The birds of prey are highest, as they are meat eaters; below them are those birds that eat lesser animals, such as worms. Birds that forage on seeds are next. Waterfowl are the lowest on the avian hierarchy (this arrangement reflects the medieval idea of the Great Chain of Being).
The narrator then elaborates on the types of birds, offering brief description for each species. For example, the goshawk is “the tyraunt with his fethres donne / And greye” (334-35). Some birds have very positive associations assigned to them, while others are negative. Some are just neutral.
The male duck has an interesting entry: “The drake, stroyer of his owne kinde” (360).
I’ve never really noticed this line until today.
Now, this poem emphasizes choice. When the parliament is about to begin, Nature establishes the rules:
by order shul ye chese,
After your kinde, everich as yow lyketh,
And, as your hap is, shul ye winne or lese (400-402)
What I find interesting about these lines is that those making choices are in no way guaranteed that they will receive their choices. Some will win, but some will lose. Some will be accepted and thus mate successfully, while others will be rebuffed. This is Nature’s way. Yet the ending of the poem itself undermines this idea somewhat, because when the female eagle is ultimately called upon to make her choice among the three male eagles, she delays. The implication is that she wants to refuse all of them, but she feels that she cannot do so. Of course, the eagles all are anthropomorphized in their speech, and so it’s a reflection of socially constructed gender roles among humans. Nonetheless, it is dangerous for her to do so in this world.
Perhaps some of you will have seen this meme that has recently been circulating around social media:
Why does Chaucer name the drake the destroyer of his own kind? I’ve looked through some of the bestiaries, and they offer no insight–they simply repeat Isidore’s suggestion that the etymology of their name is due to their habit of perpetually swimming.
But what if Chaucer, like my daughter and myself, was out for a walk–through the countryside or even through the streets of London–and came across a similar situation? With such a practiced eye for observing the nuances of human behavior, what would Chaucer have noticed?
Ducks are, I am learning, quite unusual birds. As many biologists have noted, most birds do not have penises–Prum reports that 97% of all bird species lack this particular organ (160). Instead, most birds–including some species of ducks–rub their swollen cloacas against that of their mate, and sperm is transferred from the male to the female, et cetera.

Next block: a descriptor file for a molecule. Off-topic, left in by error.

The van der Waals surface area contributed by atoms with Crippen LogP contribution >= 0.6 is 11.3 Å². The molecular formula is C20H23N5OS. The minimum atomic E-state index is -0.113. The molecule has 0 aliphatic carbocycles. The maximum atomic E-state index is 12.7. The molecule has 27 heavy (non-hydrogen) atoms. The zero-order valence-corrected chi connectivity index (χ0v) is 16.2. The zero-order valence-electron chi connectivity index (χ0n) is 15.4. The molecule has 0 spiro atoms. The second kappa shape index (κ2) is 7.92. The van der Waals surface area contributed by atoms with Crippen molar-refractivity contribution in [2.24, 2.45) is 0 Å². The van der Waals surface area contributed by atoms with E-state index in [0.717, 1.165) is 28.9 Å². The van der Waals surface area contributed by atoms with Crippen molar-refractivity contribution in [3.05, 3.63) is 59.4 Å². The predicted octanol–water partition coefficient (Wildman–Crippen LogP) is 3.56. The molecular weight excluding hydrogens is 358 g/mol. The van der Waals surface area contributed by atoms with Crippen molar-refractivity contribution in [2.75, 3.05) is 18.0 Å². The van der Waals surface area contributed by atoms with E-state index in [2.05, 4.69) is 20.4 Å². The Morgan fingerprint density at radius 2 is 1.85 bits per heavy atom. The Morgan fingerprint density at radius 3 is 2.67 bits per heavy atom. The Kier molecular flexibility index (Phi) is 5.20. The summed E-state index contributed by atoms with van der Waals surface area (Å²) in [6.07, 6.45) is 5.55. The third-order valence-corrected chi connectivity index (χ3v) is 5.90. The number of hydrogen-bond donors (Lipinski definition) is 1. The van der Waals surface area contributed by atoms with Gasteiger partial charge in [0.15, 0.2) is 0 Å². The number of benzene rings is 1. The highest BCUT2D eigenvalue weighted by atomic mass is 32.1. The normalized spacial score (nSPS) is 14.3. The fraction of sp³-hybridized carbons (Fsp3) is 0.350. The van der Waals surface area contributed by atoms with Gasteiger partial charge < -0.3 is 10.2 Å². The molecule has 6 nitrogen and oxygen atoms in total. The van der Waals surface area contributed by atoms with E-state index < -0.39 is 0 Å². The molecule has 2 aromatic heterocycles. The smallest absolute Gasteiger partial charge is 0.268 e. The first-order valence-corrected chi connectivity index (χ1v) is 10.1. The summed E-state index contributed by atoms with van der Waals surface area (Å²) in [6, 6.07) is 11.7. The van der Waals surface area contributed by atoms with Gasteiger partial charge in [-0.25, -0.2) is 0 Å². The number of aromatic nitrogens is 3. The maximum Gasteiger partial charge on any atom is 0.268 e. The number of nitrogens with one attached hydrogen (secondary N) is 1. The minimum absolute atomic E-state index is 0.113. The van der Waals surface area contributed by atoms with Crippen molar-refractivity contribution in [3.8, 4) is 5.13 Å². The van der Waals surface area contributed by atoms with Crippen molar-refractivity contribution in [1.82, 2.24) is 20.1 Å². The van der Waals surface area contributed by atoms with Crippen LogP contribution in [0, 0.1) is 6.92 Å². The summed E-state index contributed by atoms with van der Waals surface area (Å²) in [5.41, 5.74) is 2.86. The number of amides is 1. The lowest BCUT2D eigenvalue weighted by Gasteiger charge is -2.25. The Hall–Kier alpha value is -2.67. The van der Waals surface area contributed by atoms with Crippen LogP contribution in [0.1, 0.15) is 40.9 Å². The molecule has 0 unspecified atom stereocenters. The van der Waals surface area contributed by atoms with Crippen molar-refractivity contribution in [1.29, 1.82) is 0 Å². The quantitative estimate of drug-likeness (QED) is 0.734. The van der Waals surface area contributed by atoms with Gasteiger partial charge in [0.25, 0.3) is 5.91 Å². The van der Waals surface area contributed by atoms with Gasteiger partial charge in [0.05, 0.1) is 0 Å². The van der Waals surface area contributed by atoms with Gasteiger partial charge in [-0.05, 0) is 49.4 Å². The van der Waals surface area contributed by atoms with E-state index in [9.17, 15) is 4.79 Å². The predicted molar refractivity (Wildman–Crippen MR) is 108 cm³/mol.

Female mallards fight back, argues Prum, because they are attempting to control who fathers their offspring–what traits will be passed along to the next generation and thus ensure or compromise that next generation’s survival and viability (158-59). A similar argument has been made for the figure of Dame Ragnell in the anonymous poem The Wedding of Dame Ragnell and Sir Gawain, in fact.
So why is the drake the destroyer of his own kind? Given what has been happening as a result of toxic masculinity in America and throughout the world on a nearly-daily basis, do we really have to even ask any more?
This morning, my dog and I headed back to the pond. The four drakes had the holding pond all to themselves.
Much to my relief, the mother had been reunited with her nine ducklings, and they were now swimming in the adjacent larger pond.
Two of the older ducklings, however, from the set of eight, were following this family, peeping nervously. Each time they came within a foot of the hen and her brood, she chased them away.
When we later passed by the same spot, the family had moved on, but the two older ducklings were still huddled together. Neither their siblings nor their mother was in sight.
My hope is that they merely became separated and will find their mother once more.
But perhaps the drakes found a new target.